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The Newspaper article below was a very well done piece. To schedule Brass as a speaker, go to the "Contact Us" page.

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'Challenge the Evil': Holocaust survivor, daughter tell story of humanity amid the inhumane

By Nicole Queen

While the systematic murder of 6 million European Jews under the Nazi regime in the 1940s ended only 65 years ago, the events that happened during the Holocaust remain to some as just another chapter in a history book.

<div class="source">Nicole Queen</div><div class="image-desc">Pine residents Karen Brass and father David Zauder. From 9 to 15-years-old, David Zauder, now a Pine resident, endured the brutality of the Holocaust in the 1940s. </div><div class="buy-pic"><a href=";orig=news-zauderbrass-nq-041509.jpg" target="_new">Buy this photo</a></div>
Nicole Queen
Pine residents Karen Brass and father David Zauder. From 9 to 15-years-old, David Zauder, now a Pine resident, endured the brutality of the Holocaust in the 1940s.

For Pine residents Karen Z. Brass, 45, and her father, Holocaust survivor David Zauder, 80, the Holocaust should not be remembered only for its brutality, intolerance and cruelty but also for the great humanity that revealed itself in many inhumane situations.

For Brass and Zauder, the Holocaust is part of the present as well as the past, and Brass is dedicated to telling her father’s story.

Blond-haired and blue-eyed, David Zauder was born on Sept. 14 in either 1928 or 1931 (the Nazis destroyed his birth certificate), and he was raised in Krakow, Poland, as Nazi rule and anti-Semitism spread.

David’s family was musically talented. His father, Karl, was a tailor by craft and a drummer by passion, and his older brother, Solomon, was a violinist in training under Henry Rosner, who appeared by the grave of Oskar Schindler in Steven Spielberg’s “Schindler’s List.” David Zauder’s mother, Rose, was a seamstress and a theater costume maker.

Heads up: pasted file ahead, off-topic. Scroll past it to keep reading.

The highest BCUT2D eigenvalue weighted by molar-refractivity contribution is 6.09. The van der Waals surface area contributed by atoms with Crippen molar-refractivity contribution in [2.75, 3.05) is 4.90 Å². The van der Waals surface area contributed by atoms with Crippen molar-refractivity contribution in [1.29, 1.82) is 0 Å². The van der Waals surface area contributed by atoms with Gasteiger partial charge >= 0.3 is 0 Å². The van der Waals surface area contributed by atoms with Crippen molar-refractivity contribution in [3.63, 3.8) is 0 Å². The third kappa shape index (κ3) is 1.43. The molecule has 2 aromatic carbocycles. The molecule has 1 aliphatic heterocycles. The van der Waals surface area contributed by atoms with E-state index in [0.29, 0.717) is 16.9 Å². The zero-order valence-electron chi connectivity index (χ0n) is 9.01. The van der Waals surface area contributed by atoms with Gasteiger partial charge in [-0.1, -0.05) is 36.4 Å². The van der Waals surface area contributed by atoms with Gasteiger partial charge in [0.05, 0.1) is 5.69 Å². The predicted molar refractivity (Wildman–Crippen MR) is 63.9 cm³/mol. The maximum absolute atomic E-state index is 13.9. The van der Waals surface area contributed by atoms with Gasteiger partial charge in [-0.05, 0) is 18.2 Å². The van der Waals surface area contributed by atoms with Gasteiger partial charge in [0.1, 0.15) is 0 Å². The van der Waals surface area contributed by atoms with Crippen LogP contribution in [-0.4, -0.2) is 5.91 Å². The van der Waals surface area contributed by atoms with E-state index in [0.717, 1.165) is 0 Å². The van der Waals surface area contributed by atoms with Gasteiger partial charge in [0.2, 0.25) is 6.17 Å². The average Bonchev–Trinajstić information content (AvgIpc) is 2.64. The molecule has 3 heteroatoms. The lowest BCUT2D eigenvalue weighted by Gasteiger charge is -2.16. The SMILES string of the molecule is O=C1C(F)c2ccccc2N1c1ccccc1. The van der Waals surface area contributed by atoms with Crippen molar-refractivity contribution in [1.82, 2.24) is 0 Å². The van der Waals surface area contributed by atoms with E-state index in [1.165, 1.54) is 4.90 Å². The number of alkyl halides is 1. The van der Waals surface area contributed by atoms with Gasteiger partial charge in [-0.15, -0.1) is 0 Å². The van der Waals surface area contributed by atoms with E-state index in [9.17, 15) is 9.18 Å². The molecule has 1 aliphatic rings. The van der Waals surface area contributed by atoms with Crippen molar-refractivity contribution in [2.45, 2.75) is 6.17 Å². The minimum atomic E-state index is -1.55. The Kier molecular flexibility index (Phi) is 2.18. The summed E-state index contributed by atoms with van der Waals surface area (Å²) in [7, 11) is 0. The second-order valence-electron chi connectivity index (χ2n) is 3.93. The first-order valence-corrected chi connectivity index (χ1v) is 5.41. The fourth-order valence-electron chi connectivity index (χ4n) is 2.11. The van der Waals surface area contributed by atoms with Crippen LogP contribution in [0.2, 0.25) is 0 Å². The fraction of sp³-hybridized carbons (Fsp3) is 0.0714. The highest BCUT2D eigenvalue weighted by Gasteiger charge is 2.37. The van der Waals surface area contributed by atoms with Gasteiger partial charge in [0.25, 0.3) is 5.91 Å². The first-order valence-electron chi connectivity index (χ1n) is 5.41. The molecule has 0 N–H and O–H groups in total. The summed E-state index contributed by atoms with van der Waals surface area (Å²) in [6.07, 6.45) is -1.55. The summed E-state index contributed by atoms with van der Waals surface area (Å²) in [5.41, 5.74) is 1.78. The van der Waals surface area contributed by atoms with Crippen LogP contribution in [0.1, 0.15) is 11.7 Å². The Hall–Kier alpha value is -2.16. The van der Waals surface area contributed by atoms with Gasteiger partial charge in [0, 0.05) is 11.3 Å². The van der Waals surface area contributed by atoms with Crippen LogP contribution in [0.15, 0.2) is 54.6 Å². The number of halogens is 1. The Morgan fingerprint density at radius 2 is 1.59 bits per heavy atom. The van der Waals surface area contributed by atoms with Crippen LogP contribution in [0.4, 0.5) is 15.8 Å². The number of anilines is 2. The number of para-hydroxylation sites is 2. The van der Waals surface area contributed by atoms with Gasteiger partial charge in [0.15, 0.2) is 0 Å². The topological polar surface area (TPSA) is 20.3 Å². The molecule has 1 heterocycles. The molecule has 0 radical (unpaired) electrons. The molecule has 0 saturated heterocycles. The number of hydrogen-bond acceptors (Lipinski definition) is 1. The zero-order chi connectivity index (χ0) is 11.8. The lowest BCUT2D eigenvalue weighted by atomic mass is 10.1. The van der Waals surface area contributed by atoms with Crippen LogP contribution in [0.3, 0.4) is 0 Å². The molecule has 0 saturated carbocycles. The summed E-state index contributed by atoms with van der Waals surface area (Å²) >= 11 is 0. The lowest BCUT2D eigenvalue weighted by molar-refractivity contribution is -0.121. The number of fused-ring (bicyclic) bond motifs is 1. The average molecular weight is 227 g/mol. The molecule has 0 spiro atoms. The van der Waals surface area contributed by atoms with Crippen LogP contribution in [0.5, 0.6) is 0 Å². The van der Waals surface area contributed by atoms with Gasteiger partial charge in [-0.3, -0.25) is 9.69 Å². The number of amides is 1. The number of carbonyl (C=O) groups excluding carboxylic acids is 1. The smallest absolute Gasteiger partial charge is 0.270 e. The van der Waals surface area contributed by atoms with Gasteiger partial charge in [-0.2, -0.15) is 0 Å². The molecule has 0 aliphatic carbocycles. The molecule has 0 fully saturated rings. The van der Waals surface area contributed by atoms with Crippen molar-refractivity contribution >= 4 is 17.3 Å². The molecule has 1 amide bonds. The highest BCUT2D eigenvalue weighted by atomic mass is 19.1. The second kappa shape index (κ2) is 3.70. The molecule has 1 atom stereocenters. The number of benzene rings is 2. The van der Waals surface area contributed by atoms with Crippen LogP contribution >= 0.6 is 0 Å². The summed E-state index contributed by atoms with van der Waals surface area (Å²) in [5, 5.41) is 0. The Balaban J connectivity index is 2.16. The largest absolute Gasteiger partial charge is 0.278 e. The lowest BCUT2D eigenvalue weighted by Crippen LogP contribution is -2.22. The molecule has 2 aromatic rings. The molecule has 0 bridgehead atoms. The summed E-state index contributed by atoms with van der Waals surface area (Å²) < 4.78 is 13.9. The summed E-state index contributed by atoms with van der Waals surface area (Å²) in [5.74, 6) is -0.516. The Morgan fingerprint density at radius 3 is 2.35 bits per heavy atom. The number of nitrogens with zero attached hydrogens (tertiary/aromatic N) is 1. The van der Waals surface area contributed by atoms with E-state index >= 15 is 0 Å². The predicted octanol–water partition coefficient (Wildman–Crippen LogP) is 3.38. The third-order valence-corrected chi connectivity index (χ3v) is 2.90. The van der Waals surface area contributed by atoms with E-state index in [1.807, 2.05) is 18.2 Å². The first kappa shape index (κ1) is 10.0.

Early in life, David didn’t have an instrument of his own. He recounts a day when a police lieutenant needing a suit tailored brought a trumpet into his father’s store. He knew one day that he’d play the trumpet.

On Sept. 9, 1939, a week before David turned 10, he and his friends hid under a bridge and watched as the Nazis entered the city.

Soon the entire Jewish population of Krakow, including the Zauders, was herded into the Krakow Ghetto.

“My dad was taught not to fight back …,” Brass said. “When you’ve got a bigger bully, your goal here is to stay alive and make it to the end …”

Karl Zauder, a respected man in the Jewish community, was made fire marshal of the ghetto. His job was to ensure all residents were home before the Nazis’ curfew.

Late one night on the job, Karl Zauder was shot by an SS officer. Realizing he had shot the fire marshal, who was permitted to be out after curfew, the officer carried him back to the Zauders’ home, saying it was an accident. Karl Zauder died two weeks later.

“My father, before he died, he told me, ‘You are going to get through this. You’re going to survive this insanity, and you’re going to go to America to contribute something worthwhile,’ ” David said.

“That was the momentum and the inspiration I had to keep going. It’s a matter of mental discipline first, and then physical discipline follows even when it’s painful. I had to do what my father told me to do. I had no alternative. You cannot defy your parents; remember that.”

David and Solomon Zauder and their mother were transferred to the Proshuv work camp, where they were forced to work under horrible conditions and constant fear for their lives.

One day the Nazis separated all of the women and children into one line and the men in another. David’s mother pushed him into the other line and gave him her handkerchief, which he folded into the belt his father gave him, now framed in his home.

“They took his mother, along with other mothers and children, and killed them,” Brass said. “Going into the other line saved his life.”

Alone and only 11 years old, David Zauder was put on a cattle car to Auschwitz, the largest and one of the most brutal of the concentration camps. Solomon had already been sent to the camp.

“He knew his brother was ahead; he knew his brother was going where he was going,” Brass said. And yet, they did not see each other once in the five years they were detained.